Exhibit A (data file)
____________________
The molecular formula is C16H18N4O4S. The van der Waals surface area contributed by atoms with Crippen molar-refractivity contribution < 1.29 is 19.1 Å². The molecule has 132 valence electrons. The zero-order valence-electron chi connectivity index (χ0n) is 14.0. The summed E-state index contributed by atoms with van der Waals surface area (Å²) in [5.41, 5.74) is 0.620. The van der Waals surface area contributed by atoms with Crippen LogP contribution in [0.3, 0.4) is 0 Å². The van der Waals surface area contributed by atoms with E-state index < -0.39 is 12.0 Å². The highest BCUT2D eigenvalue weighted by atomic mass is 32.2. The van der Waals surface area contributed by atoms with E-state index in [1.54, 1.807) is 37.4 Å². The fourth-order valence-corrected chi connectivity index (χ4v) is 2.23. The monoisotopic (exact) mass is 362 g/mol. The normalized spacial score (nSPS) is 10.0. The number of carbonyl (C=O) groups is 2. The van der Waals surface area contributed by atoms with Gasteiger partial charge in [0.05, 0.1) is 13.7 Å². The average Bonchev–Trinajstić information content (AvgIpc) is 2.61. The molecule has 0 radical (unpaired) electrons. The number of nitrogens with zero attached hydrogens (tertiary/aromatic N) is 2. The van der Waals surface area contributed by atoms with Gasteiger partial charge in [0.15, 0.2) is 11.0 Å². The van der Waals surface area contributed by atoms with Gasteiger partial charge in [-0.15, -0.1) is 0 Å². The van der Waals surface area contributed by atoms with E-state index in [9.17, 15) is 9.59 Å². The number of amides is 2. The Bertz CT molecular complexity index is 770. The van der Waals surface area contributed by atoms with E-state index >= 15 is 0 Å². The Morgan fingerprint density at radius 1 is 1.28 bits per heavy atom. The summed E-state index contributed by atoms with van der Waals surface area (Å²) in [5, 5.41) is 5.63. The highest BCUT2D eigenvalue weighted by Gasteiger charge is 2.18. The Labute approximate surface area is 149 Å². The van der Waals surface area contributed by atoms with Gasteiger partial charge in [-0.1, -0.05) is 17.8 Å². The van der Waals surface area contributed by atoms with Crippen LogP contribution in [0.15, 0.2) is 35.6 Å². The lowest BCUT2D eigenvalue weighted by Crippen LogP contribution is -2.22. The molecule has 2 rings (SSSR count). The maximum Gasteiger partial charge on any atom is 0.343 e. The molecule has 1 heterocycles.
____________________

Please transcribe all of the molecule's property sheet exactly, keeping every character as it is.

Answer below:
The molecular formula is C16H18N4O4S. The van der Waals surface area contributed by atoms with Crippen molar-refractivity contribution < 1.29 is 19.1 Å². The molecule has 132 valence electrons. The zero-order valence-electron chi connectivity index (χ0n) is 14.0. The summed E-state index contributed by atoms with van der Waals surface area (Å²) in [5.41, 5.74) is 0.620. The van der Waals surface area contributed by atoms with Crippen LogP contribution in [0.3, 0.4) is 0 Å². The van der Waals surface area contributed by atoms with E-state index < -0.39 is 12.0 Å². The highest BCUT2D eigenvalue weighted by atomic mass is 32.2. The van der Waals surface area contributed by atoms with E-state index in [1.54, 1.807) is 37.4 Å². The fourth-order valence-corrected chi connectivity index (χ4v) is 2.23. The monoisotopic (exact) mass is 362 g/mol. The normalized spacial score (nSPS) is 10.0. The number of carbonyl (C=O) groups is 2. The van der Waals surface area contributed by atoms with Gasteiger partial charge in [0.05, 0.1) is 13.7 Å². The average Bonchev–Trinajstić information content (AvgIpc) is 2.61. The molecule has 0 radical (unpaired) electrons. The number of nitrogens with zero attached hydrogens (tertiary/aromatic N) is 2. The van der Waals surface area contributed by atoms with Gasteiger partial charge in [0.15, 0.2) is 11.0 Å². The van der Waals surface area contributed by atoms with Gasteiger partial charge in [-0.15, -0.1) is 0 Å². The van der Waals surface area contributed by atoms with E-state index in [9.17, 15) is 9.59 Å². The number of amides is 2. The Bertz CT molecular complexity index is 770. The van der Waals surface area contributed by atoms with E-state index >= 15 is 0 Å². The Morgan fingerprint density at radius 1 is 1.28 bits per heavy atom. The summed E-state index contributed by atoms with van der Waals surface area (Å²) in [5, 5.41) is 5.63. The highest BCUT2D eigenvalue weighted by Gasteiger charge is 2.18. The Labute approximate surface area is 149 Å². The van der Waals surface area contributed by atoms with Gasteiger partial charge in [-0.1, -0.05) is 17.8 Å². The van der Waals surface area contributed by atoms with Crippen LogP contribution in [0.15, 0.2) is 35.6 Å². The lowest BCUT2D eigenvalue weighted by Crippen LogP contribution is -2.22. The molecule has 2 rings (SSSR count). The maximum Gasteiger partial charge on any atom is 0.343 e. The molecule has 1 heterocycles.